Friday, September 30, 2011

The Great Hurricane(s)

New England is still recovering from the effects of the severe weather this spring and summer. Preservation Massachusetts' new list of most endangered historic resources will focus on tornado-damaged communities here in the western part of the Commonwealth. The state of Vermont has had to launch a campaign—including television and YouTube appearances by the Commissioner of Tourism—to demonstrate to fall foliage tourists that, despite Hurricane Irene, Vermont is indeed open for business (more: 1, 2). 

As we all know, however, the region has been through far worse.

September 21 marks the anniversary of the "Great Hurricane of '38," that is, 1938. The first major tropical cyclone to strike New England since 1869, and the most devastating in our history (with the only possible exception of one in the seventeenth century), it has gone by various names: "The New England Hurricane of 1938 (or Great New England Hurricane or Yankee Clipper or Long Island Express or simply The Great Hurricane of 1938)."

As MassMoments tells us:
in 1938, a hurricane of astonishing force ravaged New England. Having gone to bed the night before to radio forecasts of scattered rain and fresh southerly winds, New Englanders woke on the 21st and went about their weekday routines. At least they did until the storm broke in mid-afternoon. Within minutes, the hurricane leveled virtually everything in its path. The whirling, shrieking winds and rushing waters took more than 600 lives and caused damage estimated between $6-12 billion in today's dollars. Technology now provides enough warning to evacuate vulnerable areas, so a storm of similar magnitude might take fewer lives today. But the pace of development along the coast means that property and environmental damage would undoubtedly be many times greater. (read the rest
The hurricane is famous in Amherst, too, for it struck far inland. Amherst College students of the day whom I happened to teach in an Elderhostel course some years ago told me of the devastation, above all, to the large and stately trees that used to grace the town. Indeed, total damage to trees and utility poles alone was said to have exceeded a million dollars (in the valuation of the day).

the New York Daily Mirror covers the hurricane in New England
 The Amherst Record noted, though, that the disaster united the usually contentious town residents:
The spirit of the people has been an inspiration. Nature's catastrophes bring us close together in friendliness and neighborliness, and we are much the gainers because of it. Many a person during the past two weeks has had the pleasure of doing a neighborly act to people who had never before been in need, and many another has had his heart warmed because of some unexpected kindness rendered.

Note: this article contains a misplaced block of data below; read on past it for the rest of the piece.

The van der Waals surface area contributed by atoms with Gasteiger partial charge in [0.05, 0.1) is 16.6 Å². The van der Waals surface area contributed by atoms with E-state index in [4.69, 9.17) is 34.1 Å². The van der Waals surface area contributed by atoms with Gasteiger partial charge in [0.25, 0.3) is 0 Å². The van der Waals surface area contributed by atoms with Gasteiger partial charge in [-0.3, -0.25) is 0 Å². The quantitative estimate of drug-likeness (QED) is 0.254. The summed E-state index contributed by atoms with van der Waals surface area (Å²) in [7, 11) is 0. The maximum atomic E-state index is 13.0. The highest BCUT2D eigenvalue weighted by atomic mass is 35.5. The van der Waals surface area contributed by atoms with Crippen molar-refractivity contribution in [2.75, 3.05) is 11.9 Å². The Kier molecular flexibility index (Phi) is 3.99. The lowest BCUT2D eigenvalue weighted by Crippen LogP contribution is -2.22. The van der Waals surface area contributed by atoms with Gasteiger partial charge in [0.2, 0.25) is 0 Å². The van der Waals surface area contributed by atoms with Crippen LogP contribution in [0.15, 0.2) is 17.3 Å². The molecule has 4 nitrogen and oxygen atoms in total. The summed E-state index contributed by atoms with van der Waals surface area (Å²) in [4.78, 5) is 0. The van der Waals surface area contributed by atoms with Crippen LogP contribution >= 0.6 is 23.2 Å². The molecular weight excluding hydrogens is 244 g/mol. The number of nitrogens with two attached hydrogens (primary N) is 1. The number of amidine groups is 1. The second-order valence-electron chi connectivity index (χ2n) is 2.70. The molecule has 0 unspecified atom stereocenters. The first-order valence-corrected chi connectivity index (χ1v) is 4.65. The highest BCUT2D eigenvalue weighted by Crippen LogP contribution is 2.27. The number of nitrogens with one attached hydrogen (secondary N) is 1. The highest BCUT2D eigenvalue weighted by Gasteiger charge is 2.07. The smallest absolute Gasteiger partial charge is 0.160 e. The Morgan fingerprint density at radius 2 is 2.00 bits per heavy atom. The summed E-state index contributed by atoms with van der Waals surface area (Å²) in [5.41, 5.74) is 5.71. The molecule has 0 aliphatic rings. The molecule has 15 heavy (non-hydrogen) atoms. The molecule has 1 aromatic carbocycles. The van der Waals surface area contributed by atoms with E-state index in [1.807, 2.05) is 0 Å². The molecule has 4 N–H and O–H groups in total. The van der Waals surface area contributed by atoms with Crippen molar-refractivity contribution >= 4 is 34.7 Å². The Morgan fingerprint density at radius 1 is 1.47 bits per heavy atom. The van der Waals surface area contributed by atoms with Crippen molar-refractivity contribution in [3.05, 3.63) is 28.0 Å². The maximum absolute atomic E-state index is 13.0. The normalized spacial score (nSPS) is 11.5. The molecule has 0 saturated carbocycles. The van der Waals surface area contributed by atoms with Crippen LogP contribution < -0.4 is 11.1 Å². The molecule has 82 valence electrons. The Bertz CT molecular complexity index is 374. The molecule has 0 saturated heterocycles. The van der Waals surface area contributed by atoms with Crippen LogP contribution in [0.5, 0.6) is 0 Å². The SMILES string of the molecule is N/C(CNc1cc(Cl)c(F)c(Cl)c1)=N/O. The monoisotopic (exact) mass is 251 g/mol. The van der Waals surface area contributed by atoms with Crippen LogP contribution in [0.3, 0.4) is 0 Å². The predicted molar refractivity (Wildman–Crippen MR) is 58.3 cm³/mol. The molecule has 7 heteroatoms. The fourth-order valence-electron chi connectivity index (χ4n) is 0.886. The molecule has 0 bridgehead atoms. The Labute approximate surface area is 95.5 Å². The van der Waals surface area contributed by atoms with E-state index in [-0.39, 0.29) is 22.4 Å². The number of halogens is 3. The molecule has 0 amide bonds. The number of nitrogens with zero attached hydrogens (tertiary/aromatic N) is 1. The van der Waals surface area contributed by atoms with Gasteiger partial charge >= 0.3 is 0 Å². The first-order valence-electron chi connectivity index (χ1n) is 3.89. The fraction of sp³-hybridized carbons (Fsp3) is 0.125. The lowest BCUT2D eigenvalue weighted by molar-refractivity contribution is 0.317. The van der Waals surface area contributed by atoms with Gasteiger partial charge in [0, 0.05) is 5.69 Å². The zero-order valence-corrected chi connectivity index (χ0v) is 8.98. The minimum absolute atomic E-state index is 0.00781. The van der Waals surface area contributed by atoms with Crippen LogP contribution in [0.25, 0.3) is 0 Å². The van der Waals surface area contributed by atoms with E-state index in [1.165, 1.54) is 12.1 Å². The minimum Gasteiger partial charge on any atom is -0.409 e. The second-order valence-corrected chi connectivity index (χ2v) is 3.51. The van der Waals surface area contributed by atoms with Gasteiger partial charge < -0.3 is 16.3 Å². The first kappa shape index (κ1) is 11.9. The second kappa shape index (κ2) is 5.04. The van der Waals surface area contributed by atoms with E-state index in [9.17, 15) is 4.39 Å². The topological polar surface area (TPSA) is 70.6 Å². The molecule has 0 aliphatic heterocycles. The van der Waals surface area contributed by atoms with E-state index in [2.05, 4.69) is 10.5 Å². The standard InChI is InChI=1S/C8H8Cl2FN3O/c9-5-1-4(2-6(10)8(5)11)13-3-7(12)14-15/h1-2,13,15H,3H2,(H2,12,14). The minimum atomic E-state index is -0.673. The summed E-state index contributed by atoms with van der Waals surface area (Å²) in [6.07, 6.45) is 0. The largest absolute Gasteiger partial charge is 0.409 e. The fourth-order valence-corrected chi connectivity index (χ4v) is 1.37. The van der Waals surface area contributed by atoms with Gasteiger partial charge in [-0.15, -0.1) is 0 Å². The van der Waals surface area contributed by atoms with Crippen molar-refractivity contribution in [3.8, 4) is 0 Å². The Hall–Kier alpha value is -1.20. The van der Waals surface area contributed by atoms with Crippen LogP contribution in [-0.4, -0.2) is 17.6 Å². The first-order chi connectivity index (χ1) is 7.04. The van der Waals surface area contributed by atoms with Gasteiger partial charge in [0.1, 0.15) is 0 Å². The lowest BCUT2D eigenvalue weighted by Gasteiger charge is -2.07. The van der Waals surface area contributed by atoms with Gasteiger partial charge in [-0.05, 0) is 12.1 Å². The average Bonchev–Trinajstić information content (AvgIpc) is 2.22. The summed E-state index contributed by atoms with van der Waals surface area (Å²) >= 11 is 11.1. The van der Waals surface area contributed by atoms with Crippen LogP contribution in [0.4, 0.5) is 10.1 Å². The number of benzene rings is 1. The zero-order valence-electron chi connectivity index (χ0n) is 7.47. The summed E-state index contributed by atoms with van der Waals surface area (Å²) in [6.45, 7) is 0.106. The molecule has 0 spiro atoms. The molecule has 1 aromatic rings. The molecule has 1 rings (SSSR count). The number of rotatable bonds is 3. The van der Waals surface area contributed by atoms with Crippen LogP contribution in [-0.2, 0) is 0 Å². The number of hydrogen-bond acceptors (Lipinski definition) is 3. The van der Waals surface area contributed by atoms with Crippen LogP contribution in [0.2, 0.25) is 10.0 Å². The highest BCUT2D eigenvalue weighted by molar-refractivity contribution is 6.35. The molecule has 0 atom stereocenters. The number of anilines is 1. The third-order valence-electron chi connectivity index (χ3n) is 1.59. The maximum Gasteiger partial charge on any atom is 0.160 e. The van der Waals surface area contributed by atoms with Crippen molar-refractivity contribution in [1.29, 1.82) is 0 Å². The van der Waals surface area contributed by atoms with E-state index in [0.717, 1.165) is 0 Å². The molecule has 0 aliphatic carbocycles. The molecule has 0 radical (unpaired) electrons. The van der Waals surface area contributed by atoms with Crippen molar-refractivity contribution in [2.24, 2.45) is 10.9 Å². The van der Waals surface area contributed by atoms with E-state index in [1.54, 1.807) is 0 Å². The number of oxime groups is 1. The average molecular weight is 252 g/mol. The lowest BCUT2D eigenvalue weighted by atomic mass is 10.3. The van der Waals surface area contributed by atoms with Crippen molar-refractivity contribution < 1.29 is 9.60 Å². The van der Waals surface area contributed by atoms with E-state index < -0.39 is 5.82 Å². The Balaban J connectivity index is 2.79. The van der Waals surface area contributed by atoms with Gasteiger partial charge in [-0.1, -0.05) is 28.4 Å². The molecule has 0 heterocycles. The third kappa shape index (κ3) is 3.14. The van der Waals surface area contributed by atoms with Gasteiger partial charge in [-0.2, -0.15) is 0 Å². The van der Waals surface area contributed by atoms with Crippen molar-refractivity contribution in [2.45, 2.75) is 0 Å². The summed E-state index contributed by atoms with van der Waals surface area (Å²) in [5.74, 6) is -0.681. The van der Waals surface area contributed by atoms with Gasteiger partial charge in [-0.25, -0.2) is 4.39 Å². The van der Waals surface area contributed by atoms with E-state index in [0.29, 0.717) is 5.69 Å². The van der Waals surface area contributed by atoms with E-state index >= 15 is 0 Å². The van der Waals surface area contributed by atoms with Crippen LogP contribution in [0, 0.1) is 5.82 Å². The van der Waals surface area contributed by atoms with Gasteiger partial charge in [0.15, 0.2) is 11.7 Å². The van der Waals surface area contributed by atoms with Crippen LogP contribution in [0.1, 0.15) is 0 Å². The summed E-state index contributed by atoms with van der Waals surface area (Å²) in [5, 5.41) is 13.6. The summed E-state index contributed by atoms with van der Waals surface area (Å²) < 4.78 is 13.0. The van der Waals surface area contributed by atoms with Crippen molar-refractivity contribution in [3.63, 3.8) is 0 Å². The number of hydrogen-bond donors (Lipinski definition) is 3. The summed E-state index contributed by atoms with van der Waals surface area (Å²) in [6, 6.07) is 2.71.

(Essays on Amherst History, [Amherst, 1978], 204)
Perhaps because the main damage was only to the landscape, the Amherst high school sports teams decided to name themselves the "'Hurricanes." It always seemed doubly strange: first, because the incident was so atypical (my wife grew up in Florida where it seemed far less anomalous for her high school teams to bear the same name), and second, because, although a hurricane clearly symbolizes power, it is also a destructive and potentially lethal force. I very much doubt that sports teams in Japan are rushing to name themselves "The Tsunamis."

Perhaps because this hurricane has become so famous, most of us have no knowledge of the 1954 "Hurricane Carol," whose anniversary fell in August.  "Carol" was of roughly the same power as the Hurricane of '38 when it hit our region, and the storm surge in Narragansett Bay was actually larger. It killed 65 people and destroyed some 4000 houses. Winds of 80-100 miles per hour knocked out power in the eastern part of Massachusetts and destroyed the steeple of Boston's historic North Church, made famous by Paul Revere's ride. Interestingly, that steeple, by famed architect Charles Bulfinch, was itself a replacement for the original, destroyed by another storm 150 years before Carol. Today's steeple, combining elements of both, is thus the third to grace the building.

As even Irene begins to fades in our memories and we go about our routines in calm and safety, it's easy to forget the havoc that Carol wreaked on the region.


The Hurricane of '38 as documented in the collections of Amherst College

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